ND Farm Bureau: 70 years
FARGO, N.D. -- The North Dakota Farm Bureau may stand alone in the state as far as influence on agriculture policy, said Doyle Johannes, organization president, at the group's 70th anniversary annual meeting, Nov. 16 to 17 at the Fargo, N.D. Holi...
FARGO, N.D. -- The North Dakota Farm Bureau may stand alone in the state as far as influence on agriculture policy, said Doyle Johannes, organization president, at the group's 70th anniversary annual meeting, Nov. 16 to 17 at the Fargo, N.D. Holiday Inn.
In an address that often was punctuated with applause from the organization's House of Delegates, Johannes talked about the accomplishment of passing Measure 3, a "right-to-farm" constitutional amendment designed to protect "modern farming practices" from legal challenges in the state.
Passing with a 67 percent vote, Johannes pulled no punches in his bitterness at opposition from the North Dakota Farmers Union. "I was terribly, terribly disappointed," Johannes said.
Johannes described how, before his group started its petition drive on the measure, he met with Farmers Union President Woody Barth to ask for the organization's support. When the Farmers Union launched an "onslaught" of advertising against it, the Farm Bureau spent "a little more money" and was gratified by winning "every county in this state."
"I just really feel -- really feel --after what has gone on here, what has transpired, that I think North Dakota Farmers Union is becoming an irrelevant force in agriculture in North Dakota," he said. "I'm sorry to have to say that."
Reached at his own convention in Grand Forks, N.D. on Nov. 16, Barth said he was "disappointed" at Johannes' remarks and said his own organization's position was established a year earlier. Barth said it's "not a fair statement" that his 40,000 members are irrelevant, but that his organization would "respect the wishes of the voters" on the measure and move forward. The state Farm Bureau has 27,000 members.
Johannes also spoke about Measure 5, an initiated measure that would have created a state law against cruelty to cats, dogs and horses. It was defeated by a coalition headed by the North Dakota Stockmen's Association. He cited the "tremendous growth and maturity" of the association to win on that issue, considering that 99 percent of the funding for Measure 5 came from outside of North Dakota, from the Humane Society of the United States.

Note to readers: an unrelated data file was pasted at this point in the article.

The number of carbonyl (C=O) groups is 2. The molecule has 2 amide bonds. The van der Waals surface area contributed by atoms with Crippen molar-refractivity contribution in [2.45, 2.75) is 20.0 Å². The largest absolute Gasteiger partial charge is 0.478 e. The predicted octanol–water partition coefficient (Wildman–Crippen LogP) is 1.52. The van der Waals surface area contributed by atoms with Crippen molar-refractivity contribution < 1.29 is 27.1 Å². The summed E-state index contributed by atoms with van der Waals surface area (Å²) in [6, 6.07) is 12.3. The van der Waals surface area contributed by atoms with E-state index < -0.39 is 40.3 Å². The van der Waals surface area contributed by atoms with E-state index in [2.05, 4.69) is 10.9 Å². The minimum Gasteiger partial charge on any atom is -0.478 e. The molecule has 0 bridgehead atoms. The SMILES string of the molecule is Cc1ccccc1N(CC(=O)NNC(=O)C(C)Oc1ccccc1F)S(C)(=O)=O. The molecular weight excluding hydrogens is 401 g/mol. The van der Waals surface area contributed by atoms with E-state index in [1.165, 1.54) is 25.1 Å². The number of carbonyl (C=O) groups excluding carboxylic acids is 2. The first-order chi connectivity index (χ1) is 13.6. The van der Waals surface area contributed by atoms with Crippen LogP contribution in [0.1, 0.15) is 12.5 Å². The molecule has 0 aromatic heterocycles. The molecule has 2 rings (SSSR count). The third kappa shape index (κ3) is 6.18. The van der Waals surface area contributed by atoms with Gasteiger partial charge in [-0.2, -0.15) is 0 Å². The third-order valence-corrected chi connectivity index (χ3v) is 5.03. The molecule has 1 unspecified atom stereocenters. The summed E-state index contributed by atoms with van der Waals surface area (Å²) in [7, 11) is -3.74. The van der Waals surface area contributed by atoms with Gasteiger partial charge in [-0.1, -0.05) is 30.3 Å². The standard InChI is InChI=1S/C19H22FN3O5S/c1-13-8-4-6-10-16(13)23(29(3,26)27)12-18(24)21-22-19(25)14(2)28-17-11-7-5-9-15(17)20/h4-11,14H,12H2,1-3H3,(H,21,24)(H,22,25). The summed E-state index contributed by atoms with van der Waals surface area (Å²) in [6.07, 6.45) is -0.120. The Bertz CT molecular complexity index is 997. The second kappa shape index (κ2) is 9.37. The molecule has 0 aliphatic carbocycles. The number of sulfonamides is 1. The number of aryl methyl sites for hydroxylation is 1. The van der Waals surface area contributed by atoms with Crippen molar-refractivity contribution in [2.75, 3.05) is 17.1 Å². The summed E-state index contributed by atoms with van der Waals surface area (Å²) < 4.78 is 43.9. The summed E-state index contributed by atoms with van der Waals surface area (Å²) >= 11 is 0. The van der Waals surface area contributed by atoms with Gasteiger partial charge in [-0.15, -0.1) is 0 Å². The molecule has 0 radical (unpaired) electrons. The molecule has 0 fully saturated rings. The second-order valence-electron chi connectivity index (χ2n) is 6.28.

On various national issues, Johannes said:
•The struggle to prevent over-regulation of agriculture by the Environmental Protection Agency continues.
•A five-year federal farm bill is necessary for agriculture, but House Speaker John Boehner has told him to expect only a one-year extension to be passed in the lame duck session.
•A reduction of the federal estate tax exemption from $5 million to $1 million, and increasing the rate to 55 percent would be devastating. The change could cost a 1,200-acre farm in North Dakota up to $2 million if the fiscal house weren't in order, Johannes said.
"I don't know of anyone around this room that has that kind of money laying around in the bank account to take care of that kind of tax debt, plus everything else that's going to go with it, to keep that farm intact and pass it on to the next generation."
This year's policy resolutions, which were to be decided Nov. 17, included those favoring property tax reform and/or relief, opposition to anti-livestock education in the schools, opposition to government entities owning mineral rights, policies in favor of infrastructure investments -- especially in the western oil areas -- and opposition to recent changes in school lunches, including calorie limits.